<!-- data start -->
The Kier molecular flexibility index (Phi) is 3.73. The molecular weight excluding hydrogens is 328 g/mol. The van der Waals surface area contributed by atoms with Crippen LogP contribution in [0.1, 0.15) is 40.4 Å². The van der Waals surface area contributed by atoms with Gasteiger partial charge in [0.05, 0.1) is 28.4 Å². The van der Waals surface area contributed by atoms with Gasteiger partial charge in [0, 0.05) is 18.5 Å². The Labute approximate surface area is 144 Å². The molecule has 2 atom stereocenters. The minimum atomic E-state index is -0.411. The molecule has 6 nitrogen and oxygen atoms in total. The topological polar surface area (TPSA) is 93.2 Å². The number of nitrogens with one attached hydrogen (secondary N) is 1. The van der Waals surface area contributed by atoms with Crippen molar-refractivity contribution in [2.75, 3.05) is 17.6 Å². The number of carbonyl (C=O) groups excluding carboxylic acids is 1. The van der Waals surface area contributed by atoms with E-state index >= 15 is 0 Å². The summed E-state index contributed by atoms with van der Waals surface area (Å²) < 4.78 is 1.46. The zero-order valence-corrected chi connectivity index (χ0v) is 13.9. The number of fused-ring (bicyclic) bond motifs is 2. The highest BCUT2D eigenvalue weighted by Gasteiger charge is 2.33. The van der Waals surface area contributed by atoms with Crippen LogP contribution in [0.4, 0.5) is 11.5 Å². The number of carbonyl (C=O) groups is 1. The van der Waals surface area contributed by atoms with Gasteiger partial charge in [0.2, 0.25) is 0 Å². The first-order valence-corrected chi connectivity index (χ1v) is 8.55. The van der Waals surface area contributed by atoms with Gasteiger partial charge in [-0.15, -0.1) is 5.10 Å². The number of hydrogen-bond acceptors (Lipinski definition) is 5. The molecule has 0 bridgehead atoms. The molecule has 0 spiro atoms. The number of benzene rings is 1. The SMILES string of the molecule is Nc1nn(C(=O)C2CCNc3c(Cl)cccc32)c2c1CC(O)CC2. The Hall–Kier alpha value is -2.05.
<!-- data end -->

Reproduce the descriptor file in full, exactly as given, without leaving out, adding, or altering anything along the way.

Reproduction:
The Kier molecular flexibility index (Phi) is 3.73. The molecular weight excluding hydrogens is 328 g/mol. The van der Waals surface area contributed by atoms with Crippen LogP contribution in [0.1, 0.15) is 40.4 Å². The van der Waals surface area contributed by atoms with Gasteiger partial charge in [0.05, 0.1) is 28.4 Å². The van der Waals surface area contributed by atoms with Gasteiger partial charge in [0, 0.05) is 18.5 Å². The Labute approximate surface area is 144 Å². The molecule has 2 atom stereocenters. The minimum atomic E-state index is -0.411. The molecule has 6 nitrogen and oxygen atoms in total. The topological polar surface area (TPSA) is 93.2 Å². The number of nitrogens with one attached hydrogen (secondary N) is 1. The van der Waals surface area contributed by atoms with Crippen molar-refractivity contribution in [2.75, 3.05) is 17.6 Å². The number of carbonyl (C=O) groups excluding carboxylic acids is 1. The van der Waals surface area contributed by atoms with E-state index >= 15 is 0 Å². The summed E-state index contributed by atoms with van der Waals surface area (Å²) < 4.78 is 1.46. The zero-order valence-corrected chi connectivity index (χ0v) is 13.9. The number of fused-ring (bicyclic) bond motifs is 2. The highest BCUT2D eigenvalue weighted by Gasteiger charge is 2.33. The van der Waals surface area contributed by atoms with Crippen LogP contribution in [0.4, 0.5) is 11.5 Å². The number of carbonyl (C=O) groups is 1. The van der Waals surface area contributed by atoms with Gasteiger partial charge in [0.2, 0.25) is 0 Å². The first-order valence-corrected chi connectivity index (χ1v) is 8.55. The van der Waals surface area contributed by atoms with Gasteiger partial charge in [-0.15, -0.1) is 5.10 Å². The number of hydrogen-bond acceptors (Lipinski definition) is 5. The molecule has 0 bridgehead atoms. The molecule has 0 spiro atoms. The number of benzene rings is 1. The SMILES string of the molecule is Nc1nn(C(=O)C2CCNc3c(Cl)cccc32)c2c1CC(O)CC2. The Hall–Kier alpha value is -2.05.